• Home
  • Vol 31 No 9
  • Beyond belief: How the media gets caught up on PM’s Pentecostalism

Beyond belief: How the media gets caught up on PM’s Pentecostalism

5 Comments

 

A Bible passage has been on my mind since the Prime Minister’s address at the biennial Australian Christian Churches conference, where Christ approaches fisherman and calls them to become his disciples, evangelists, no longer to seek out fish but now people; I will make you fishers of men.

Main image: Prime Minister Scott Morrison arrives for Question Time alongside Minister for Government Services Stuart Robert (Sam Mooy/Getty Images)

There was an echo of this story in the Prime Minister’s controversial address, that Scott Morrison feels called to use his earthly skills for heavenly purposes, but at the heart of this appeal was also something like evangelism, a call to those Pentecostal leaders present. Morrison asked for their help.

Little of this moment made the initial media coverage once the address leaked, with the Prime Minister’s mention of the devil making many of the headlines. Australia is a secular society with an sharply increasing faithless demographic. Public expressions of belief, particularly belief in the supernatural, have become taboo, triggering an already familiar media cycle.

The headlines — from The Guardian, to The Age, and The Australian — reported on Morrison’s belief that he was called to do God’s work and that ‘the evil one’ was influencing corrosive discourse on social media. Some of the op-eds that followed this coverage considered such expressions of belief to be unusual and worthy of examination, or in the case of former Prime Minister Kevin Rudd’s piece, even problematic and disturbing. Fairfax columnists reacted to perceived anti-religious bigotry online and in the media, and attributed a torrent of intolerance to nebulous forces like ‘keyboard warriors’. Progressive journalists felt that testing the literalism of the Prime Minister’s beliefs was relevant to understanding his politics, where conservative voices saw it all as an attack and felt mocked.

The media can get caught up on religious belief, despite three-fifths of Australians identifying with some religion or spirituality. Even those with no religion can express some belief in things like astrology or feng shui, and reporting on the Prime Minister’s belief as newsworthy ignores this (and may only drive up Morrison’s religious vote). On the other hand, centrist appeals to tolerance fail to acknowledge the disproportionate presence that Pentecostalism wields in politics.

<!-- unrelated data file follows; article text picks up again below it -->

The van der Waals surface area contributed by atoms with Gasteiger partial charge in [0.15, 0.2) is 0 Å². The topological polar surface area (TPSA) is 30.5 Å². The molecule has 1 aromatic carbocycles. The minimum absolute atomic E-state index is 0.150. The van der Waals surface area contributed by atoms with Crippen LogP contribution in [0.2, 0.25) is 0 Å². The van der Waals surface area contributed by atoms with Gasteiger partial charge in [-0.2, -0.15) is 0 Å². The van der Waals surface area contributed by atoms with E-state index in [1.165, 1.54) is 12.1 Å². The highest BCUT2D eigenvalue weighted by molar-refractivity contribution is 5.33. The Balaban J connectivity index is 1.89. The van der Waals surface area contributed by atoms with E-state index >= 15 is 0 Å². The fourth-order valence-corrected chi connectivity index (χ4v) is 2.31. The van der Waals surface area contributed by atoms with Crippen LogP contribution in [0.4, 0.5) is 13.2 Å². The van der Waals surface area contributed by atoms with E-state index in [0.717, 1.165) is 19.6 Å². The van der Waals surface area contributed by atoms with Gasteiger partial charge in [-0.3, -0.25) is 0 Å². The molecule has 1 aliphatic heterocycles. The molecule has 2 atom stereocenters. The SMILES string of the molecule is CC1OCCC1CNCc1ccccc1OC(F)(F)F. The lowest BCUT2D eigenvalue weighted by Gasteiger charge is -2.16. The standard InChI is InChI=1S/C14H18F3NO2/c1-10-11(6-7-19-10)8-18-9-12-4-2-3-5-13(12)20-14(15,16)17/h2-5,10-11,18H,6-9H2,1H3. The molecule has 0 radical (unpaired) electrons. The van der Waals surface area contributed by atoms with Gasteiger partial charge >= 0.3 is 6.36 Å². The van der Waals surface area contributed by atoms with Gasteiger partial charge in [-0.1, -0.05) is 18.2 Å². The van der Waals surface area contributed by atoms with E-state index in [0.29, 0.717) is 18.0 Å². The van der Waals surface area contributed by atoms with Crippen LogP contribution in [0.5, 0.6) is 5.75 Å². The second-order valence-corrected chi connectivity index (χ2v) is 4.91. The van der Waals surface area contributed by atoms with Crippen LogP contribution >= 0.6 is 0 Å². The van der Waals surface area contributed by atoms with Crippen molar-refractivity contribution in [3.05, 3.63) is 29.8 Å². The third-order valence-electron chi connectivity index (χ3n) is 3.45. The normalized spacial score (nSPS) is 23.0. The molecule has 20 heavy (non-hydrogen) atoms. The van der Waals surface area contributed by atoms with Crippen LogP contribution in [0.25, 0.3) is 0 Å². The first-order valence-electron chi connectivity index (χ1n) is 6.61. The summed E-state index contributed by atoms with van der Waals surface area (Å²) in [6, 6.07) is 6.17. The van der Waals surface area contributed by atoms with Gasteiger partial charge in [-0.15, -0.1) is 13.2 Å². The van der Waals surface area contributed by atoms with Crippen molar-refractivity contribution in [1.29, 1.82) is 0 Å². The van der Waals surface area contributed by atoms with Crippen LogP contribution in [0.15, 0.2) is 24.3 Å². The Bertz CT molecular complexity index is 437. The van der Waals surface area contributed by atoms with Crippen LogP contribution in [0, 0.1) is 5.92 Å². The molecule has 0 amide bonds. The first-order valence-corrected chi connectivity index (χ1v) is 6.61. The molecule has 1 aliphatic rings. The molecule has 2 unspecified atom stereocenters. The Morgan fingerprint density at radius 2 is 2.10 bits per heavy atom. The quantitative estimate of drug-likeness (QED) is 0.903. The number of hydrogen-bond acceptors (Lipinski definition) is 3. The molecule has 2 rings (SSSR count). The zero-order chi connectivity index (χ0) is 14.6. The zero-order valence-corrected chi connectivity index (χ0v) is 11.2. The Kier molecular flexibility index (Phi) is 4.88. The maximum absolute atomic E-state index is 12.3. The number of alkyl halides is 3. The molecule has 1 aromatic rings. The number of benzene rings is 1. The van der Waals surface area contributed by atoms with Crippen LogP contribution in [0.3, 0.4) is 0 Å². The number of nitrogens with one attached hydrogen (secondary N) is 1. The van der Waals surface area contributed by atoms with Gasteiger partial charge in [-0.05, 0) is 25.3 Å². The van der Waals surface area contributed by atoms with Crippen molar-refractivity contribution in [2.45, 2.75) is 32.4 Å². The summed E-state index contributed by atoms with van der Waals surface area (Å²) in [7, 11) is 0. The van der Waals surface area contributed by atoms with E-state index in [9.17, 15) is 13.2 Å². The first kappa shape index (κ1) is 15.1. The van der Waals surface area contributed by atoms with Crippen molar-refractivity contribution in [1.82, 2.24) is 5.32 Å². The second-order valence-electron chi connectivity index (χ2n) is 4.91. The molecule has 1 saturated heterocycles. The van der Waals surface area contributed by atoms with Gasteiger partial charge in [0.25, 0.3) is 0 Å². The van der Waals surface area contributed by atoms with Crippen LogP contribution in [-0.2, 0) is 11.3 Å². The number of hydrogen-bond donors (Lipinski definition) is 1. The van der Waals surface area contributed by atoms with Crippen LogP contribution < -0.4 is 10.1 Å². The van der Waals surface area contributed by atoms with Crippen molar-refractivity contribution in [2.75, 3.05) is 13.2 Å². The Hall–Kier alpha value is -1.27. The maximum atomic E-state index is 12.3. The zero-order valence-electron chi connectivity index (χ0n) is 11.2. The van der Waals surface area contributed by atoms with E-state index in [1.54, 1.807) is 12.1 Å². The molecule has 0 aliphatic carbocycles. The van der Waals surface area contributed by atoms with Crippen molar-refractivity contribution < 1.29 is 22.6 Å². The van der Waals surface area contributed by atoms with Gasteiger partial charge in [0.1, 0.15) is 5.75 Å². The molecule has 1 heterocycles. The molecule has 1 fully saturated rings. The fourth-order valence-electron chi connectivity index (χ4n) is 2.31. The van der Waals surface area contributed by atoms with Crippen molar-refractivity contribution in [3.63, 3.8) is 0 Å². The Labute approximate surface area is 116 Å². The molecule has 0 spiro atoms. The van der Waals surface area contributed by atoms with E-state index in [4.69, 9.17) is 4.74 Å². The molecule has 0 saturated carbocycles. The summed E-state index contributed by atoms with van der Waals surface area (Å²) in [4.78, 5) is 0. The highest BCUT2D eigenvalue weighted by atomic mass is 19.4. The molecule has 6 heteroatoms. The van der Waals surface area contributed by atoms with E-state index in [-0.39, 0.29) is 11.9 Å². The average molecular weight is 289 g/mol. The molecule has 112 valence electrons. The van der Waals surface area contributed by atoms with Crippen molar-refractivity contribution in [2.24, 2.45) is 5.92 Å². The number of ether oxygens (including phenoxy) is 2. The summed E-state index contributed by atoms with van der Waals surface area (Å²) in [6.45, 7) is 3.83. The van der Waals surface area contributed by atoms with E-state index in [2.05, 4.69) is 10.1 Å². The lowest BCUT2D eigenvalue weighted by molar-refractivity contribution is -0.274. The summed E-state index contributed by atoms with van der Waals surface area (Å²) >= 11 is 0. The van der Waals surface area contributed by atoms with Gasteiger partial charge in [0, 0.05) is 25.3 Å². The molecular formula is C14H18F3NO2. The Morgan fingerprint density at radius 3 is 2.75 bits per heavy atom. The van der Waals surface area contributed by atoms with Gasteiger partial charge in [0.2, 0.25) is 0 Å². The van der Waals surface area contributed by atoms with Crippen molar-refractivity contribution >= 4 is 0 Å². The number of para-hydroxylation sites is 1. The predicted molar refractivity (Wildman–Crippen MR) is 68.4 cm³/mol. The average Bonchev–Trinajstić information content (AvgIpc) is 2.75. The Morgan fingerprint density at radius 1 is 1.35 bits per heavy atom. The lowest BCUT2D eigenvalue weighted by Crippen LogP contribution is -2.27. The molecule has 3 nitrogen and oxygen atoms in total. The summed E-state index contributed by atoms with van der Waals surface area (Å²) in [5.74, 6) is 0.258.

At this point, the media cycle is mostly internal, and while the media is talking to itself, Scott Morrison is talking to a rapidly growing base with significant resources. The devil isn’t in the headline here, the devil is in the detail, in the appeal itself.

 

'We need a Prime Minister whose faith is focused on solving crisis, not on just consolidating conservativism.'

 

The Prime Minister’s actual address was rather jumbled but the messaging was important. First, Morrison name-checked other believers in government, demonstrating Pentecostal political presence. Morrison then articulated a shared cause by attempting to marry disparate conservative ideas like the necessity of the church, the limits of government, and the concept of the individual. Morrison closed by again asking for the group’s help, warning against the threats of identity politics and social media.

The Prime Minister gave a roll-call, shared a vision, named enemies, and called for helpers. He wasn’t just talking to his base, he was evangelising, organising them. He was fishing for votes, but he was fishing for men also, and the more the media gets caught up on religious belief, then the less informed the public will be about what Scott Morrison is asking religious communities to help with.